1. Determine whether your email needs an SMS or MMS gateway.
2. Select the gateway and add an “@” at the start of it.
3. Add the 10-digit mobile number of the person you’re sending your message to before the “@”. For 11-digit numbers, you can remove the “+1” at the start. That’s the country code for the US and Canada and is only used for international connections.
4. If it’s an A&T subscriber, your “email” recipient should look something like “firstname.lastname@example.org”. “Emails” of other carriers should look similar.
There are a few ways to enhance your email to text experience. This would range from browser extensions that add functionality to your email clients to web app services, commercial SMS network gateways, and business communication services.
Browser extensions are “applets” that give more functionality to browsers like Google Chrome and Mozilla Firefox. A good example of a browser extension is “Send Your Email to SMS.” It is a Google Chrome extension that erases some of the hassles when sending email to text when you’re using Gmail. The extension does this by embedding itself onto your Gmail interface and saves you the need to find the network gateway domain. It requires you to just input the recipients’ mobile number and hit send instead.
You could also buy a commercial SMS or MMS network gateway. These are privately owned gateways that have the same features as carrier gateways. You’ll find that most offer bulk SMS or MMS messaging, two-way messaging, and proprietary programs to access them. These services are usually bundled as a business communication suite and aimed at businesses. Business suites handle most communication requirements a business might need. This ranges from automatic call answering, email to SMS clients, and payment collection.
An example of these services is ClickSend. Their “Business SMS Gateway” has an international Online SMS Gateway with an API, an Email to SMS service, compatibility with Microsoft Outlook, and an SMS Aggregator.
SMSGlobal is another example that works with Gmail and Microsoft Outlook. They have an applet similar to “Send Your Email to SMS” that adds SMS functionality to Microsoft Outlook and Gmail. Aside from that, they also have a business communication suite with services like ClickSend.
A different option would be to sign up for a web app service. These services are usually a part of a comprehensive business communication suite. There are some like Message Media that have a separate email service as well.
Now that we’ve given to you the know-how to send your emails to a mobile number as text messages, there are just a few things you should keep in mind when using these services.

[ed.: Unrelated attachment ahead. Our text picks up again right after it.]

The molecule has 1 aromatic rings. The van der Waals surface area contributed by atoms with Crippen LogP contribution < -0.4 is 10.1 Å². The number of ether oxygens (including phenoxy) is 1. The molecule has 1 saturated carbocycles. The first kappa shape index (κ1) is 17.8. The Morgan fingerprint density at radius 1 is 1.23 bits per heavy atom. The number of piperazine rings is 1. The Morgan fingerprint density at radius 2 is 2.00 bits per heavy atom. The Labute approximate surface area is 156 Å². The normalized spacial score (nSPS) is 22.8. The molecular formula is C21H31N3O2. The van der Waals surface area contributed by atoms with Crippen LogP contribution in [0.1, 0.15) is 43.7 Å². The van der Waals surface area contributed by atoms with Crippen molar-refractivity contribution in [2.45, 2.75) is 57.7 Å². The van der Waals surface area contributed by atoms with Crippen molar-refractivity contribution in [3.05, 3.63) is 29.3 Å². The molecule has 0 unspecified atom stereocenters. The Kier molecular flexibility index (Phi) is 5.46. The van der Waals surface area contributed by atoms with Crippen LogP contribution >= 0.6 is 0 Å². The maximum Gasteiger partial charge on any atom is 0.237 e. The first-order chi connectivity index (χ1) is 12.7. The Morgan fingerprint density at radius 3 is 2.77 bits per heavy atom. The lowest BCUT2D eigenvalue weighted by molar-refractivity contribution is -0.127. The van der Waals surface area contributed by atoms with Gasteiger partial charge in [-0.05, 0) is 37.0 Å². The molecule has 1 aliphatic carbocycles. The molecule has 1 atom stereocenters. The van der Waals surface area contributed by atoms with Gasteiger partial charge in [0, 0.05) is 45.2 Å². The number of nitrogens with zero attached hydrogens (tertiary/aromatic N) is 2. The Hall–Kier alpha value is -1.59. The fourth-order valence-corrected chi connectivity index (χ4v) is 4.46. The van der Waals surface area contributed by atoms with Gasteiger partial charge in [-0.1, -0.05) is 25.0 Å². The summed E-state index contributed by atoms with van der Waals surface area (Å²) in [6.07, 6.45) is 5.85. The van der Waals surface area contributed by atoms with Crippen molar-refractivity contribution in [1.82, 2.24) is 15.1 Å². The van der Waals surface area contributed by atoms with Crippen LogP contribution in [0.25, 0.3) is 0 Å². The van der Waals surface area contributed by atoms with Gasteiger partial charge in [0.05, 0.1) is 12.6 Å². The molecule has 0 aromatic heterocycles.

1. All SMS and MMS messages received from emails would register “sender” cellphone numbers with mobile numbers starting with “10101.”
2. Since it’s being sent as an SMS or MMS, the same problems would be encountered. Things like bad signal reception, slow transmission times, and other issues would not guarantee your “email” was properly sent.
3. Remember that SMS and MMS messages only accept standard US-ASCII characters. This means that letters and characters sent in another language like Cyrillic or Korean would be read as gibberish to the recipient. Most characters on US-QWERTY keyboards are accepted US-ASCII characters.
4. SMS messages only have 160 characters and those going over the limit would be sent as multiple SMS messages.
5. Carriers and MVNOs are incentivized to limit communication like this. This is due to the service essentially being “free” texting. They may throttle your data or block the sending of your messages entirely.
Hopefully, this guide has helped you send your email to text and explained its pros and cons. Maybe you’ve also texted that friend and he’d replied. In any case, knowing this would help when you’ve run out of text credits or when you’re in an emergency.
Aside from Email to text messages, there are other ways for you to send a message to a mobile number. These ways include using the iMessage on Mac systems, Android Messages on Windows and Linux, and the Your Phone Companion app on Windows 10. We’ve made an article on the best ways to send a text from a computer that you can read up on.
If you’re looking to have similar features like calling a landline or cellphone number through your computer’s internet, you might like to read through our article on the best virtual phone numbers.